EnviroCentre Edition - Spring 2016
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Catherine Mageau-Walker (SustainLowertown Coordinator), Annie Mercier (LCRC Community Developper), Mathieu Fleury and Angela Palma Herriot at a Good Food Market in Lowertown.
Photo courtesy of SustainLowertown
Otesha: Bringing a Message of Hope
In November, I attended "An Organic Affair", the annual tea and fundraising party held by the youth-run environmental organization Otesha.
The Ottawa-based organization, which celebrated its seventh anniversary in October, is well known on the local and national levels for the amazing work of its volunteers and the inspiring message they send.
Dishes at An Organic Affair Photo by Clara Lagacé
Otesha teams bike from city to city and perform skits which take on the theme of consumption choices. I found the skit they performed at the party both hilarious and intelligent. Because Otesha performers travel by bicycle, their skits cannot require heavy decorations or many costumes. Did you know that it's very simple to contort yourself into a fan, a fridge or a television? All it requires is a little imagination, of which Otesha is not lacking.
The venue in the basement of St. Joseph's parish was filled to capacity. People of all ages, from young environmentalist-to-be toddlers to silver-haired ladies, filled every single seat in the room, leaving standing room only for latecomers. Besides the refreshing message of hope sent by the play and the numerous speakers, we were also treated to delicious, fair-trade, organic, vegan cupcakes served on reusable plates. Otesha partnered with Katimavik, another notable Canadian volunteer organization, to help serve the refreshments.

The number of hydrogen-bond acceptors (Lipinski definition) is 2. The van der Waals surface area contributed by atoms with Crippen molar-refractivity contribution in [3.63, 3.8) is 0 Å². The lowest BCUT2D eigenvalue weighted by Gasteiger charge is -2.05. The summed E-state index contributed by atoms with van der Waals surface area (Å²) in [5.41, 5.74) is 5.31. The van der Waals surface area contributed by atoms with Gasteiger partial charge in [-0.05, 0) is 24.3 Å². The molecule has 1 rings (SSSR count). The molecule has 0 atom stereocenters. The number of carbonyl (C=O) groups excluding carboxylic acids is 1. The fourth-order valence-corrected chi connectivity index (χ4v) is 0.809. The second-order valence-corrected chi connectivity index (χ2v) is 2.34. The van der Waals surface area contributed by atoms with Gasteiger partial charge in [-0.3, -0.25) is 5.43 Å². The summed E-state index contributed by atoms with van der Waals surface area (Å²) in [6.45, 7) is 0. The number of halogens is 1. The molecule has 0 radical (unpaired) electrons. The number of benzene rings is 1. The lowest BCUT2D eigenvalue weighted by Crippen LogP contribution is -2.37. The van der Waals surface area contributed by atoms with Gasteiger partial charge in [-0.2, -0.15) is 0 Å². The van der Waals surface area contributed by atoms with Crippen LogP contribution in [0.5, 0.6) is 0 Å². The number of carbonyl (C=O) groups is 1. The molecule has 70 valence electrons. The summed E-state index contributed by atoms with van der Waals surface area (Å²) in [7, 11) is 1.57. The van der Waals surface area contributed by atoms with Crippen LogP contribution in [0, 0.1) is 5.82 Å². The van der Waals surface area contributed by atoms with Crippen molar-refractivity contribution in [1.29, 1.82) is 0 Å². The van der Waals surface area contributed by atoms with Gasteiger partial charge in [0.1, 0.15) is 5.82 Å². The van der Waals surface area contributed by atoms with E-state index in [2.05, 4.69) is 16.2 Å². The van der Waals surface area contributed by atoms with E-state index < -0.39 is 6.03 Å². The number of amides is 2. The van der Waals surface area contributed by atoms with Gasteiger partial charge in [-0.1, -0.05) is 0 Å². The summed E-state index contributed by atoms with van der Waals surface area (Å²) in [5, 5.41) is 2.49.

Full House at St Joseph's parish photo by Clara Lagacé
Otesha recently sustained the tragic loss of one of their team members. On September 16th, Andrew Wolf was struck and killed by a transport truck while cycling during the early days of the Highlands and Islands tour. The Otesha community was devastated. Yet they bravely decided to continue their journey in order to spread Andrew's message.
At the party, Otesha members presented a touching memorial they had made in Andrew's memory. The event concluded, not with a moment of silence, but rather with a minute of cacophony and joy, as Andrew would have wished it. Once again, Otesha's constant hope shone. It is truly that which differentiates it from other activism groups.
At the end of the evening, we followed the crowd out of the building into the cold night air. Getting into the car, I couldn't help but notice the enormous piles of bikes stacked against the church walls. As I looked on, an ocean of heavily enveloped cyclists emerged, armed with helmets and bicycle lights to brave the ride home. I watched them cycle happily away with a light heart, knowing that each one of them was doing their best to protect our planet and to create a better world for us all.
As we started the car and heard its engine roar, I couldn't help but ponder my own life choices. Do I really need to drive? How can I change my lifestyle to make it more sustainable? With these thoughts in my mind and inspiring messages still ringing in my ears, I let the cyclists pass by, knowing that Otesha had changed me.
Alex Cool-Fergus lives in Gatineau, Québec.
Updates: The Otesha Project is now welcoming applications for their upcoming tour s and new initiatives, including a new play and local ten-day tours for participants of all ages. For more information, contact:
The Otesha Project
72 Riverdale Ave
Ottawa, Ontario K1S 1R2
613 237 6065
PERC thanks the above organizations for their support.
Thank you to Envirocentre for sponsoring the Spring 2016 edition of the PEN.